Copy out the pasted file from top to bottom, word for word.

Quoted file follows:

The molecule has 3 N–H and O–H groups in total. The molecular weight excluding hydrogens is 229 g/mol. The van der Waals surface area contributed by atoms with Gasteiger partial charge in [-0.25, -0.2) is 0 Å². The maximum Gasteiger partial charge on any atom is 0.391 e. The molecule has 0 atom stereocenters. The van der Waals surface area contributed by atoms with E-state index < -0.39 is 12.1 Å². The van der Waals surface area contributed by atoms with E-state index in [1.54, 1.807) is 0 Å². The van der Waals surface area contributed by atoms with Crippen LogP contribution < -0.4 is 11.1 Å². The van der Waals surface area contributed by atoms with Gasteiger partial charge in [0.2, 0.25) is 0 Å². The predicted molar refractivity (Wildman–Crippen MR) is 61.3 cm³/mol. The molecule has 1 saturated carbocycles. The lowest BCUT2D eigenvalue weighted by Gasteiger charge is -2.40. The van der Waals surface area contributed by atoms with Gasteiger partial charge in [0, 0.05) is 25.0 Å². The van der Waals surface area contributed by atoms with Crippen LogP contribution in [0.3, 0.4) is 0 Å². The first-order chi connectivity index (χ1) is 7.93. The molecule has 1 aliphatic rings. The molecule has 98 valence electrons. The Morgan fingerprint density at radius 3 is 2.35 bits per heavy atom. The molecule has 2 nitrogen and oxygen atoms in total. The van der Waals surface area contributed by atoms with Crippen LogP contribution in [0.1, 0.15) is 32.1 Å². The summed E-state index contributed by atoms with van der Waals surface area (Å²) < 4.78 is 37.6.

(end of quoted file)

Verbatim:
The molecule has 3 N–H and O–H groups in total. The molecular weight excluding hydrogens is 229 g/mol. The van der Waals surface area contributed by atoms with Gasteiger partial charge in [-0.25, -0.2) is 0 Å². The maximum Gasteiger partial charge on any atom is 0.391 e. The molecule has 0 atom stereocenters. The van der Waals surface area contributed by atoms with E-state index < -0.39 is 12.1 Å². The van der Waals surface area contributed by atoms with E-state index in [1.54, 1.807) is 0 Å². The van der Waals surface area contributed by atoms with Crippen LogP contribution < -0.4 is 11.1 Å². The van der Waals surface area contributed by atoms with Gasteiger partial charge in [0.2, 0.25) is 0 Å². The predicted molar refractivity (Wildman–Crippen MR) is 61.3 cm³/mol. The molecule has 1 saturated carbocycles. The lowest BCUT2D eigenvalue weighted by Gasteiger charge is -2.40. The van der Waals surface area contributed by atoms with Gasteiger partial charge in [0, 0.05) is 25.0 Å². The van der Waals surface area contributed by atoms with Crippen LogP contribution in [0.3, 0.4) is 0 Å². The first-order chi connectivity index (χ1) is 7.93. The molecule has 1 aliphatic rings. The molecule has 98 valence electrons. The Morgan fingerprint density at radius 3 is 2.35 bits per heavy atom. The molecule has 2 nitrogen and oxygen atoms in total. The van der Waals surface area contributed by atoms with Crippen LogP contribution in [0.1, 0.15) is 32.1 Å². The summed E-state index contributed by atoms with van der Waals surface area (Å²) < 4.78 is 37.6.